Petersburg Pilot -


By Ron Loesch 

USCG discourages aggressive behavior during Sitka fishery


Photo courtesy of Petty Officer 3rd Class Jonathan Lally, U.S. Coast Guard

A fleet of fishing vessels finishing off-loading their catch of herring during the 2011 Sitka Sound sac roe herring fishery in Sitka Sound April 4, 2011. The fishery is open for a few hours for as many as five days each year and more than 50 vessels attempt to catch as many fish for their roe as possible in that time.

The U.S. Coast Guard has advised permit holders for the annual Sitka Herring Sac-Roe fishery that they will increase the number of boarding teams in Sitka and will, “conduct immediate on-scene boardings of intentional collisions that occur during the fishery.”

The letter was sent to all permit holders in late February by S. W. Bornemann, Captain, U.S. Coast Guard, Captain of the Port in Southeast Alaska.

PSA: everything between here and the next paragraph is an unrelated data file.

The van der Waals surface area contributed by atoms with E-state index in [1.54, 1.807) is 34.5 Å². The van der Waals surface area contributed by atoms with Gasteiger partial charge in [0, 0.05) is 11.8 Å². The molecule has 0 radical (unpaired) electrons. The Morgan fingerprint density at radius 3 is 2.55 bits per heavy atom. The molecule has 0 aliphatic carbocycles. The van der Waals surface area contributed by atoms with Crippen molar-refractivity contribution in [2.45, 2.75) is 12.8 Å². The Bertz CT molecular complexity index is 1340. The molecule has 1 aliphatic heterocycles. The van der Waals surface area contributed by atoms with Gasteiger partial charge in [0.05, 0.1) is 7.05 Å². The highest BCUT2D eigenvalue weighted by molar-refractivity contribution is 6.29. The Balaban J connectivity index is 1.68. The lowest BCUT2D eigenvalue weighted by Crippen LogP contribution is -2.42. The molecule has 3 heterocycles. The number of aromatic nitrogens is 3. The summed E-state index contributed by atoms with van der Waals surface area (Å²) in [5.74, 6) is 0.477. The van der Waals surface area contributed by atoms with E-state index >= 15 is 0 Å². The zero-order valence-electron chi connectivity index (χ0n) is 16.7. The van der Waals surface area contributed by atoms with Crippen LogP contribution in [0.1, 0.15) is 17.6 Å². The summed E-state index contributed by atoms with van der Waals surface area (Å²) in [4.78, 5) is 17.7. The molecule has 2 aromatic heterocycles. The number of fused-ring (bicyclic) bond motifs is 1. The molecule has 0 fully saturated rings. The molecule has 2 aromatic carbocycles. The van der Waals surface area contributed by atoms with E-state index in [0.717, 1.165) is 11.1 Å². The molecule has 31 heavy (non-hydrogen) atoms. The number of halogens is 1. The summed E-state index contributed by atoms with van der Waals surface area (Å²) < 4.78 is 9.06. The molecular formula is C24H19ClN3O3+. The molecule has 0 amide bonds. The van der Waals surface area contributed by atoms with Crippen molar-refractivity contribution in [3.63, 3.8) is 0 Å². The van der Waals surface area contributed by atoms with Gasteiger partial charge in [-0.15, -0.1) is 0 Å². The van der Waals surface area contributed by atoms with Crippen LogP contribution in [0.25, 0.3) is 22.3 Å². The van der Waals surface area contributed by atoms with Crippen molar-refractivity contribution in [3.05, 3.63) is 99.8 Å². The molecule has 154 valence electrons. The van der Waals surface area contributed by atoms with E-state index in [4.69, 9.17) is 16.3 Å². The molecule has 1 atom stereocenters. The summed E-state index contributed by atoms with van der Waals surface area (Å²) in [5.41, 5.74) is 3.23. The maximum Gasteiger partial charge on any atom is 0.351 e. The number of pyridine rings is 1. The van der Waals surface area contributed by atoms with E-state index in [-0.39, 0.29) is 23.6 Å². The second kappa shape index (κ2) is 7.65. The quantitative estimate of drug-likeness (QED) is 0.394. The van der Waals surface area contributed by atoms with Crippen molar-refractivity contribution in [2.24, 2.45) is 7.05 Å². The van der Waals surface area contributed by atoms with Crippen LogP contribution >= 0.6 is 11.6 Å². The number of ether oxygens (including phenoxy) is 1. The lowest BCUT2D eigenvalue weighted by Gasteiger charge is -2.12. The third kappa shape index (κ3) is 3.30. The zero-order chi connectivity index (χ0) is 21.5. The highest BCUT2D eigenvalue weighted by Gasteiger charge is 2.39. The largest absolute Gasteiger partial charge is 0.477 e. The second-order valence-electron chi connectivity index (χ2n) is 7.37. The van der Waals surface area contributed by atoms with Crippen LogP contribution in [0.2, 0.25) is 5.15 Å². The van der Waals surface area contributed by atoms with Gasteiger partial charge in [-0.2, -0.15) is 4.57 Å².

The captain noted the USCG has conducted multiple investigations of collisions, near misses and negligent vessel operations that have resulted in damage to vessels totaling in the hundreds of thousands of dollars.

“Most notably were collisions caused by vessels engaged in practice known as “blocking,” where a vessel not actively engaged in fishing attempts to impede a vessel which is actively engaged in fishing from completing a successful set,” according to the letter.

“Collisions resulting from blocking will likely lead to immediate boardings of all vessels involved to determine the causal factors. This could very well delay and interrupt your fishing plans. To avoid such potential delay, we encourage you to avoid aggressive behavior. Violators will be further processed for fines via the civil penalty process,” according to Bornemann.

The 50 permit holders will compete for 28,829 tons herring that last year brought as much as $690 per ton. The guideline harvest last year was 19,490 tons and commercial fishermen hauled in 19,429 tons in five openings that ended April 9.

With millions of dollars at stake and fish openings lasting only minutes, skippers will not want to face time-consuming boardings by Coast Guard boarding teams while their fellow skippers are filling their nets with tons of the lucrative catch. Last year’s catch was valued at more than $12 million at the docks.


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